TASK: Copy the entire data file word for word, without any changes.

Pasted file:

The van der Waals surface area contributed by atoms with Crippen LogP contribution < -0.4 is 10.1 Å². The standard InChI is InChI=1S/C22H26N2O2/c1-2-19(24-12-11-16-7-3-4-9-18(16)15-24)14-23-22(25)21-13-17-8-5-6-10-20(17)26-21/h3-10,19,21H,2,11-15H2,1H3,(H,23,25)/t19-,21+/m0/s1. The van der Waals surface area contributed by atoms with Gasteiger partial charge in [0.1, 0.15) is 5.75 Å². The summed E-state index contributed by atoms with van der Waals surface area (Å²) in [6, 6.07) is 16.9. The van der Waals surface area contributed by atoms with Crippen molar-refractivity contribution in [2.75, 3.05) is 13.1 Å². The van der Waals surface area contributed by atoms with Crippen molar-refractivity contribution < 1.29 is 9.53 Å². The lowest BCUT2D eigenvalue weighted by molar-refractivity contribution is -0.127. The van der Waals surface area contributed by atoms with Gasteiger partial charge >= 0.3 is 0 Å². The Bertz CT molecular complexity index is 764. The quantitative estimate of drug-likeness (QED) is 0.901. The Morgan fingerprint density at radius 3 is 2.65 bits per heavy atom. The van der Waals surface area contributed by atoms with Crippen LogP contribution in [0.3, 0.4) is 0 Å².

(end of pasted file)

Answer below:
The van der Waals surface area contributed by atoms with Crippen LogP contribution < -0.4 is 10.1 Å². The standard InChI is InChI=1S/C22H26N2O2/c1-2-19(24-12-11-16-7-3-4-9-18(16)15-24)14-23-22(25)21-13-17-8-5-6-10-20(17)26-21/h3-10,19,21H,2,11-15H2,1H3,(H,23,25)/t19-,21+/m0/s1. The van der Waals surface area contributed by atoms with Gasteiger partial charge in [0.1, 0.15) is 5.75 Å². The summed E-state index contributed by atoms with van der Waals surface area (Å²) in [6, 6.07) is 16.9. The van der Waals surface area contributed by atoms with Crippen molar-refractivity contribution in [2.75, 3.05) is 13.1 Å². The van der Waals surface area contributed by atoms with Crippen molar-refractivity contribution < 1.29 is 9.53 Å². The lowest BCUT2D eigenvalue weighted by molar-refractivity contribution is -0.127. The van der Waals surface area contributed by atoms with Gasteiger partial charge >= 0.3 is 0 Å². The Bertz CT molecular complexity index is 764. The quantitative estimate of drug-likeness (QED) is 0.901. The Morgan fingerprint density at radius 3 is 2.65 bits per heavy atom. The van der Waals surface area contributed by atoms with Crippen LogP contribution in [0.3, 0.4) is 0 Å².